Barba, Robertta H., Science in the Multicultural Classroom. Boston. Allyn and Bacon Publishers, 2003.
Bullough, Robert V., Becoming A Student of Teaching. New York. Garland Publishing, 2002
Brandwien, Paul and Evelyn Marhalt. A Sourcebook for the Biological Sciences. New York: Harcourt Brace
Jovanovich Publishers, 1986.
Champagne, Audrey and Leslie E. Haring. Science Teaching. American Association For the Advancement of Science.
Washington DC, 2000.
Collette, Alfred T. and Eugene L Chiappetta. Science Instruction in the Middle and Secondary Schools. Columbus,
Ohio: Merrill Publishing Co. 2000.
Cothron, Julia, Ronald N. Giese, Students and Research. Dubuque, Iowa: Kendall\Hunt Publishing Co., 2003.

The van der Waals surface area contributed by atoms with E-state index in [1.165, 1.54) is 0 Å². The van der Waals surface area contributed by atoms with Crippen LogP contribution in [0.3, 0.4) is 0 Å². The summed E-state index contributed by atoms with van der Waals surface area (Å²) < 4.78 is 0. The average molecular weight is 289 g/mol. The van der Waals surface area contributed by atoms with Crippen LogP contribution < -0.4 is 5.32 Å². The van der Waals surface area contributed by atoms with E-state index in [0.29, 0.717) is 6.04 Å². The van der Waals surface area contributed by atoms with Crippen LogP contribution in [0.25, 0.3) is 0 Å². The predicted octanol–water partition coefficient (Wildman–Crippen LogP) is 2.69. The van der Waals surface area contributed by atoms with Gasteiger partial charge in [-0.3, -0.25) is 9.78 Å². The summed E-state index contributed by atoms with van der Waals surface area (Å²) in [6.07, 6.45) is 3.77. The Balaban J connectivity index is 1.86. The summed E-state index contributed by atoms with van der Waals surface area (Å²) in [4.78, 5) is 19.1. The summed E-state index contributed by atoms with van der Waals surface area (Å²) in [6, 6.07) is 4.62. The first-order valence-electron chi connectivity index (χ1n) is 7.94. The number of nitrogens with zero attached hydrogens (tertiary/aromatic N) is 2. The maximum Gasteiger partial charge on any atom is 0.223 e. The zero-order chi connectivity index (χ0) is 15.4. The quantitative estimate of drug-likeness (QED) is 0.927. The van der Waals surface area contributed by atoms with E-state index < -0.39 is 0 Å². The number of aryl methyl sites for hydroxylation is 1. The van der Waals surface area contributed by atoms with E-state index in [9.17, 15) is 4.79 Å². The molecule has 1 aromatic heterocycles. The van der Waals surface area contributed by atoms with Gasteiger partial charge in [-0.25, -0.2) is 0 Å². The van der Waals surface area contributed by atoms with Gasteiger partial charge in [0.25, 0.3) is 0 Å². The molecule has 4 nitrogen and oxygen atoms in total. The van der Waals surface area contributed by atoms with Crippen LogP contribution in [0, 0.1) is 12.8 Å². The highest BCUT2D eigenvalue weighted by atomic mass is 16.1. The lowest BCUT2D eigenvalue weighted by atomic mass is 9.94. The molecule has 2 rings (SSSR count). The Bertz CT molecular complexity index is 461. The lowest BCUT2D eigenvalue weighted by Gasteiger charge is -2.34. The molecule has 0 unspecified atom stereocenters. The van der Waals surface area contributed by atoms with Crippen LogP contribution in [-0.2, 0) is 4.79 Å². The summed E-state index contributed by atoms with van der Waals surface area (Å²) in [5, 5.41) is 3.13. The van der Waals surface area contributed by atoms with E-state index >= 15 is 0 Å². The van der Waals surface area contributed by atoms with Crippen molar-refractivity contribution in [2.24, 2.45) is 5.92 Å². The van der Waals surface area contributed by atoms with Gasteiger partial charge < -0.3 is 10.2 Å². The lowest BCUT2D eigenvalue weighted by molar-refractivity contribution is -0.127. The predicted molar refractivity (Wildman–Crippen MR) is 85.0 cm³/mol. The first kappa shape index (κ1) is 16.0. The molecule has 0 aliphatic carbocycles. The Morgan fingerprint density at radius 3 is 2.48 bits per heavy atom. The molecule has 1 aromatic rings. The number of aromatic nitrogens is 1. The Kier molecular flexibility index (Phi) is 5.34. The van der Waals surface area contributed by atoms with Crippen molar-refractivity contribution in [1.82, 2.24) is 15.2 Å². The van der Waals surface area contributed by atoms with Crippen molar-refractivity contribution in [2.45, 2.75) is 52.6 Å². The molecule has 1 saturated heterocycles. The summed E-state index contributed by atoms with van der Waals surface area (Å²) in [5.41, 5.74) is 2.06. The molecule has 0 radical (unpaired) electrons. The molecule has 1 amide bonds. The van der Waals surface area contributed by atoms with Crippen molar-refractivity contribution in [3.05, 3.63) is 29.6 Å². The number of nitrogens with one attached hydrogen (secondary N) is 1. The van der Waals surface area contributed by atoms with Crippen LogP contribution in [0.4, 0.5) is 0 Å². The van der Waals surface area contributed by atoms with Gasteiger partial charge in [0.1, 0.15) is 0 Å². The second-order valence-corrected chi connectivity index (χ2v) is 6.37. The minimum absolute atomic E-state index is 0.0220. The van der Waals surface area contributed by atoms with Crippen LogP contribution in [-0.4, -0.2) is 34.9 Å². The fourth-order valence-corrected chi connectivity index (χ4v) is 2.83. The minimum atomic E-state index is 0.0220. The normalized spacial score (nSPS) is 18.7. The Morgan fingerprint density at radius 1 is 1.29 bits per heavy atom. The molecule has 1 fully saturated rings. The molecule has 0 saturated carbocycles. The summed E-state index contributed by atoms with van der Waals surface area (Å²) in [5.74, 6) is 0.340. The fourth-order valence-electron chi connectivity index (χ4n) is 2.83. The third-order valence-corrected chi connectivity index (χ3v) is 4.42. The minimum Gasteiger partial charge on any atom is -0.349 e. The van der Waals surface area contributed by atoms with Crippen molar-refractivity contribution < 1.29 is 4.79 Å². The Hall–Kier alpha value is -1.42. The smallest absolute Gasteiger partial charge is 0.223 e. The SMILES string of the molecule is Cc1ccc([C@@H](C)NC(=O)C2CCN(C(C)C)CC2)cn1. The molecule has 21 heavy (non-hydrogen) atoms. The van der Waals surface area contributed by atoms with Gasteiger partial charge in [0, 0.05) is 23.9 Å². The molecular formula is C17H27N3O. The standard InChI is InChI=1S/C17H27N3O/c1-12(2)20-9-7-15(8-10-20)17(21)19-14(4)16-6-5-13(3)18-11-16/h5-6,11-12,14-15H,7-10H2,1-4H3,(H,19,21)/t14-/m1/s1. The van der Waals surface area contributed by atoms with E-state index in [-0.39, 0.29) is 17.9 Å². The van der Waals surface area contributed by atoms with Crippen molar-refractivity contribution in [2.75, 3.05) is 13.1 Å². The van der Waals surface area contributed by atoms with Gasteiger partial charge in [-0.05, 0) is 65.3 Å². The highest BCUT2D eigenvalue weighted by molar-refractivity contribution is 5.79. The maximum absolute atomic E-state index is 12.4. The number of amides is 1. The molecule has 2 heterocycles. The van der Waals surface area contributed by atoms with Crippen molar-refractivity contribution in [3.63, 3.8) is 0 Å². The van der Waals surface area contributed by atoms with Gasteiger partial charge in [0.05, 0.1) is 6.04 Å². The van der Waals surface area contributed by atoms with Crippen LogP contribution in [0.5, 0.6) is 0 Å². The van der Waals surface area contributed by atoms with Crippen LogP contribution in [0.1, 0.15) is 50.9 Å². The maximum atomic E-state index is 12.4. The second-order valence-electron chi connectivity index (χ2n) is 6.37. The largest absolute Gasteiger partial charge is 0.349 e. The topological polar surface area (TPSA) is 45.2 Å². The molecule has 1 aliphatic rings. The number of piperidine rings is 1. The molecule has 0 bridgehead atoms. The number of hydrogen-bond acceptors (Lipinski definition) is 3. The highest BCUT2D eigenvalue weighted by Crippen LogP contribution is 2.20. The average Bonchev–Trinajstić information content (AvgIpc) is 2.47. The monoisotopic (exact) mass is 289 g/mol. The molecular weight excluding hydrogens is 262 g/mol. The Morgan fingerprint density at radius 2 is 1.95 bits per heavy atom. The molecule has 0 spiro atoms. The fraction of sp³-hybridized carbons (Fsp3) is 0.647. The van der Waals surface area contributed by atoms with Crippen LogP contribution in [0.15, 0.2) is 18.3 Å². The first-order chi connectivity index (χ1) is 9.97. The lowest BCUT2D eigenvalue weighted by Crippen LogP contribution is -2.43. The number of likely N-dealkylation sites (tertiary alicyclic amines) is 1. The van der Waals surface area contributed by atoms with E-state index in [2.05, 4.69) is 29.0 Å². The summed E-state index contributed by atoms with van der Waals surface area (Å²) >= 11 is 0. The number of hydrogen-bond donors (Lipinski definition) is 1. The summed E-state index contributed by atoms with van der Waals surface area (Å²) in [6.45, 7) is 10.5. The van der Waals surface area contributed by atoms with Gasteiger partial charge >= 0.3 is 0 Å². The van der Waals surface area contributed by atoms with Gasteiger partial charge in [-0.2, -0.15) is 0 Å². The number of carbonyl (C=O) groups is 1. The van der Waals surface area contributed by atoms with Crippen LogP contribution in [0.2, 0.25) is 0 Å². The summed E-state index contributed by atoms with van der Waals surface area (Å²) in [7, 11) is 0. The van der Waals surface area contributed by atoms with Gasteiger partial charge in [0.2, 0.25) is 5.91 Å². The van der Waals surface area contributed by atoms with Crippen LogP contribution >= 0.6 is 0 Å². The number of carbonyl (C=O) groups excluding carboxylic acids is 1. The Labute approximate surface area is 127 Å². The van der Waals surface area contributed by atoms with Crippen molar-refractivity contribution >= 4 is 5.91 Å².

Cummings, Carol. Managing to Teach. Edmonds, Washington: Teaching, Inc. 1985.
Elias, Joseph S. Science Terms Made Easy: A Lexicon of Scientific Terms and Their Root Language Origins.
Greenwood Pub. Group. Westport, Connecticut, London, England. 2006.
Gabel, Dorothy. Handbook of Research on Science Teaching and Learning. New York. MacMillan, 1994. National
Science Teachers Association Project
Kim, Eugene and Richard Kellough. A Resource Guide for Secondary Teaching, Planning for Competence. New
York: Macmillan Publishing Co., 1987.
Marchuk, William N., A Life Science Lexicon. Wm. C. Brown Publishers, 1992.
Martin, Ralph E. Jr., Teaching Science for All Children. Boston. Allyn and Bacon Publishers, 1994.
National Research Council, National Science Education Standards. Washington DC. National Academy Press, Latest
Edition.
Tolman, Marvin. Discovering Elementary Science. Boston. Allyn and Bacon Publishers, 2002.
Trowbridge, L.W., Bybee, R., Teaching Secondary School Sciences: Strategies for Developing Scientific Literacy.
Englewood Cliffs. Merrill, Prentice Hall Publishers. Latest Edition